An export is a good or service that is shipped from one country to another for sale or trade.
  3. Markets

    Interesting Facts About Imports And Exports

    Imports and exports exert a profound influence on the consumer and the economy. Learn what affects these figures, and in turn how these figures affect the economy.
  4. Markets

    Understanding Terms of Trade

    Terms of trade measures a country’s trading efficiency.
  5. Markets

    How Imports And Exports Affect You

    Imports are an important indicator of an economy’s health. In a healthy economy, exports and imports are both growing.
  6. Markets

    What's Trade Finance?

    Essentially, trade finance makes it possible and easy for exporters and importers to trade, and its expansion has accommodated a massive international trade growth.
  7. Markets

    China’s Stock Market Tumbles on Weak Export Data

    China's exports declined by 25.4% in February, imports also dropped by 13.8%, with trade surplus declining to $32.6 billion in February from $63.29 billion in January
  8. Investing

    Banker's Acceptance 101

    A banker's acceptance, a common way of financing international trade activity, provides a relatively safe, short-term vehicle for investors. An acceptance is a negotiable time draft that a bank ...
  9. Markets

    The Biggest Losers From China's Slowdown

    A look at how China's slowdown is impacting countries around the world.
  10. Markets

    Japanese Exports Down for Fifth Consecutive Month

    Japan is an export driven economy and is expected to fall into another recession if exports continue to wither.
RELATED FAQS
  1. Why do long-term care insurers require the loss of two Activities of Daily Living ...

    Find out why an importing or exporting merchant might turn to a banker's acceptance to help facilitate an international trade ... Read Answer >>
  2. What is a trade deficit and what effect will it have on the stock market?

    A trade deficit, which is also referred to as net exports, is an economic condition that occurs when a country is importing ... Read Answer >>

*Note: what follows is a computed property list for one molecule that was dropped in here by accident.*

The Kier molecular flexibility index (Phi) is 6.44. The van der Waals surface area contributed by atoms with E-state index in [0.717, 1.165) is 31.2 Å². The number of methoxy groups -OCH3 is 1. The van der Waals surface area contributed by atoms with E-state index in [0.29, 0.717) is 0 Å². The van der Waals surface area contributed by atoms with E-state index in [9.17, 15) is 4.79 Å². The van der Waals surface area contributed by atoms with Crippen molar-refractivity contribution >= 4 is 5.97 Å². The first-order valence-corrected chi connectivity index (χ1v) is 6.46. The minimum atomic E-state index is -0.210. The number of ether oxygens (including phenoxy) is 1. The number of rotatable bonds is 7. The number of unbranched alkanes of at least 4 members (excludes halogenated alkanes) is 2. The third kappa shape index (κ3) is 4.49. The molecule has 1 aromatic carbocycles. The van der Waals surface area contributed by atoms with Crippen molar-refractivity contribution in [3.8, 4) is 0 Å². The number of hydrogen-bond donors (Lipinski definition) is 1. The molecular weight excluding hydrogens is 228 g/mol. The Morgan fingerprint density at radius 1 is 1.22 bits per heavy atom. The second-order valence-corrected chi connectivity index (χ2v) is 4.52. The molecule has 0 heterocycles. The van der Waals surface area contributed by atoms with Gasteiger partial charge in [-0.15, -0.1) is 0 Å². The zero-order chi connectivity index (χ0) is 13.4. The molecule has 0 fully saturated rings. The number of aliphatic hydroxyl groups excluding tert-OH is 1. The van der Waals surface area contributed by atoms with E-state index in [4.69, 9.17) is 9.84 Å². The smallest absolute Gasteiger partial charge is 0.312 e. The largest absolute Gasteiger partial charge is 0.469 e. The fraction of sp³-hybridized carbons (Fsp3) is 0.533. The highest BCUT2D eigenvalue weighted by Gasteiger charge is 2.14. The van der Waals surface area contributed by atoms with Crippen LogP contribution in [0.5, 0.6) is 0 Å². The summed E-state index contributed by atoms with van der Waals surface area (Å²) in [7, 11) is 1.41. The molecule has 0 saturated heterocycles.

3. How would a standby letter of credit be used during an export transaction?

    Learn what a standby letter of credit is and how it works, as well as how a standby letter of credit is typically used for ... Read Answer >>
  4. What is a forward contract against an export?

    Understand forward exchange contracts in exporting, and learn the purpose of using a forward contract and its advantages ... Read Answer >>
  5. When are you legally required to get a letter of credit?

    Learn how exporters or importers who deal in international trade use letters of credit to ensure that transactions are safe, ... Read Answer >>
  6. How does comparative advantage influence the balance of payments?

    Learn how comparative advantage affects a country's balance of exports and imports, which in turn influences the overall ... Read Answer >>
Hot Definitions
  1. Quantitative Trading

    Trading strategies based on quantitative analysis which rely on mathematical computations and number crunching to identify ...
  2. Bond Ladder

    A portfolio of fixed-income securities in which each security has a significantly different maturity date. The purpose of ...
  3. Duration

    A measure of the sensitivity of the price (the value of principal) of a fixed-income investment to a change in interest rates. ...
  4. Dove

    An economic policy advisor who promotes monetary policies that involve the maintenance of low interest rates, believing that ...
  5. Cyclical Stock

    An equity security whose price is affected by ups and downs in the overall economy. Cyclical stocks typically relate to companies ...
  6. Front Running

    The unethical practice of a broker trading an equity based on information from the analyst department before his or her clients ...
Trading Center